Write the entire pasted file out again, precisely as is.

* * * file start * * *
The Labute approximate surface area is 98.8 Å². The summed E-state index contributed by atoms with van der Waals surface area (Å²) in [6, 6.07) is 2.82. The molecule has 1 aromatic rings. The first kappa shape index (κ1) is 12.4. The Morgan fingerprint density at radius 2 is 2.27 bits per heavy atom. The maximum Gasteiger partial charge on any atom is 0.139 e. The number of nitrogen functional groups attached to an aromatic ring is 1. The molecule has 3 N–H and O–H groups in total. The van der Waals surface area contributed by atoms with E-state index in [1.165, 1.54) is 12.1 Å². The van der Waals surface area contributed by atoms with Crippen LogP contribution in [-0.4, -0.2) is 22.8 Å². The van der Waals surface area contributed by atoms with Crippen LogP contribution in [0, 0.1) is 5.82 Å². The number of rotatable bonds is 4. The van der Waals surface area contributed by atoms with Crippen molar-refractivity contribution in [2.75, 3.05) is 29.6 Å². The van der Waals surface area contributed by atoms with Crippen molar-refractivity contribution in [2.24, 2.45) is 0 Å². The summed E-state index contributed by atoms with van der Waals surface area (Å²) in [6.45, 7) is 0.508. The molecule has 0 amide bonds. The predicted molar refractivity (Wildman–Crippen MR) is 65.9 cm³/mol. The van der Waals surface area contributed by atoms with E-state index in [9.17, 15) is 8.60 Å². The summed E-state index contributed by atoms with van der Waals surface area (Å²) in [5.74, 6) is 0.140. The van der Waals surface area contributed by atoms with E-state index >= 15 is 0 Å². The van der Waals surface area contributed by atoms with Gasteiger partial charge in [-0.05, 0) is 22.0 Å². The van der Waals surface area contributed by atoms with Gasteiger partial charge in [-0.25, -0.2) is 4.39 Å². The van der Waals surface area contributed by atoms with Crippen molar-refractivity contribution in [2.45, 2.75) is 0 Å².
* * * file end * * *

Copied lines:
The Labute approximate surface area is 98.8 Å². The summed E-state index contributed by atoms with van der Waals surface area (Å²) in [6, 6.07) is 2.82. The molecule has 1 aromatic rings. The first kappa shape index (κ1) is 12.4. The Morgan fingerprint density at radius 2 is 2.27 bits per heavy atom. The maximum Gasteiger partial charge on any atom is 0.139 e. The number of nitrogen functional groups attached to an aromatic ring is 1. The molecule has 3 N–H and O–H groups in total. The van der Waals surface area contributed by atoms with E-state index in [1.165, 1.54) is 12.1 Å². The van der Waals surface area contributed by atoms with Crippen LogP contribution in [-0.4, -0.2) is 22.8 Å². The van der Waals surface area contributed by atoms with Crippen LogP contribution in [0, 0.1) is 5.82 Å². The number of rotatable bonds is 4. The van der Waals surface area contributed by atoms with Crippen molar-refractivity contribution in [2.75, 3.05) is 29.6 Å². The van der Waals surface area contributed by atoms with Crippen molar-refractivity contribution in [2.24, 2.45) is 0 Å². The summed E-state index contributed by atoms with van der Waals surface area (Å²) in [6.45, 7) is 0.508. The molecule has 0 amide bonds. The predicted molar refractivity (Wildman–Crippen MR) is 65.9 cm³/mol. The van der Waals surface area contributed by atoms with E-state index in [9.17, 15) is 8.60 Å². The summed E-state index contributed by atoms with van der Waals surface area (Å²) in [5.74, 6) is 0.140. The van der Waals surface area contributed by atoms with E-state index >= 15 is 0 Å². The van der Waals surface area contributed by atoms with Gasteiger partial charge in [-0.05, 0) is 22.0 Å². The van der Waals surface area contributed by atoms with Gasteiger partial charge in [-0.25, -0.2) is 4.39 Å². The van der Waals surface area contributed by atoms with Crippen molar-refractivity contribution in [2.45, 2.75) is 0 Å².